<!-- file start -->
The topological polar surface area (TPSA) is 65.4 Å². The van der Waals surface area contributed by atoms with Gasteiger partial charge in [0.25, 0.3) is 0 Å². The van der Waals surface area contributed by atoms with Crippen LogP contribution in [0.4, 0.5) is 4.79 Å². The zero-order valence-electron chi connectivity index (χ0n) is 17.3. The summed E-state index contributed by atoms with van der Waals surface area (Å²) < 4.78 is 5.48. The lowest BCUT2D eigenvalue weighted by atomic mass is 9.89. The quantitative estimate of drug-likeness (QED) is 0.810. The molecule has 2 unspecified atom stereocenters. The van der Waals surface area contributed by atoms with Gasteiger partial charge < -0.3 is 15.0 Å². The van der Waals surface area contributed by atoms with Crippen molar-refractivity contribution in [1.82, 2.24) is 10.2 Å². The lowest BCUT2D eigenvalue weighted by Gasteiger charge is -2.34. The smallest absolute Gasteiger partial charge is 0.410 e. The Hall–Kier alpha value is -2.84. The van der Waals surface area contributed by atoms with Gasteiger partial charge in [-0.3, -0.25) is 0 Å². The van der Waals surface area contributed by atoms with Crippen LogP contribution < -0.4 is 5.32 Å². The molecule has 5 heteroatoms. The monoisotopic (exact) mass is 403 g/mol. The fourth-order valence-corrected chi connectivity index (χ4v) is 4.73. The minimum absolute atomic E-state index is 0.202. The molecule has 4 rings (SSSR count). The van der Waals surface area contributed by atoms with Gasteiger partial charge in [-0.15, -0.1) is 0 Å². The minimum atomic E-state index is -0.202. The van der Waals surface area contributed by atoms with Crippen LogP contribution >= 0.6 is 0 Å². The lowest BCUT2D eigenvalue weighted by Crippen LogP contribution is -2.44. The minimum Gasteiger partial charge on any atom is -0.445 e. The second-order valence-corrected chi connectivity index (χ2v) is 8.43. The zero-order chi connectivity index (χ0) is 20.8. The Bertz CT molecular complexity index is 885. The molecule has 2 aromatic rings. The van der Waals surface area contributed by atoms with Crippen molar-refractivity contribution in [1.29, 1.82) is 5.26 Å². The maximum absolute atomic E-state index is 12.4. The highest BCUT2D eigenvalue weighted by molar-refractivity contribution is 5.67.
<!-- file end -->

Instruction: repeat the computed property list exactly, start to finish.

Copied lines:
The topological polar surface area (TPSA) is 65.4 Å². The van der Waals surface area contributed by atoms with Gasteiger partial charge in [0.25, 0.3) is 0 Å². The van der Waals surface area contributed by atoms with Crippen LogP contribution in [0.4, 0.5) is 4.79 Å². The zero-order valence-electron chi connectivity index (χ0n) is 17.3. The summed E-state index contributed by atoms with van der Waals surface area (Å²) < 4.78 is 5.48. The lowest BCUT2D eigenvalue weighted by atomic mass is 9.89. The quantitative estimate of drug-likeness (QED) is 0.810. The molecule has 2 unspecified atom stereocenters. The van der Waals surface area contributed by atoms with Gasteiger partial charge < -0.3 is 15.0 Å². The van der Waals surface area contributed by atoms with Crippen molar-refractivity contribution in [1.82, 2.24) is 10.2 Å². The lowest BCUT2D eigenvalue weighted by Gasteiger charge is -2.34. The smallest absolute Gasteiger partial charge is 0.410 e. The Hall–Kier alpha value is -2.84. The van der Waals surface area contributed by atoms with Gasteiger partial charge in [-0.3, -0.25) is 0 Å². The van der Waals surface area contributed by atoms with Crippen LogP contribution < -0.4 is 5.32 Å². The molecule has 5 heteroatoms. The monoisotopic (exact) mass is 403 g/mol. The fourth-order valence-corrected chi connectivity index (χ4v) is 4.73. The minimum absolute atomic E-state index is 0.202. The molecule has 4 rings (SSSR count). The van der Waals surface area contributed by atoms with Gasteiger partial charge in [-0.15, -0.1) is 0 Å². The minimum atomic E-state index is -0.202. The van der Waals surface area contributed by atoms with Crippen LogP contribution >= 0.6 is 0 Å². The lowest BCUT2D eigenvalue weighted by Crippen LogP contribution is -2.44. The minimum Gasteiger partial charge on any atom is -0.445 e. The second-order valence-corrected chi connectivity index (χ2v) is 8.43. The zero-order chi connectivity index (χ0) is 20.8. The Bertz CT molecular complexity index is 885. The molecule has 2 aromatic rings. The van der Waals surface area contributed by atoms with Crippen molar-refractivity contribution in [1.29, 1.82) is 5.26 Å². The maximum absolute atomic E-state index is 12.4. The highest BCUT2D eigenvalue weighted by molar-refractivity contribution is 5.67.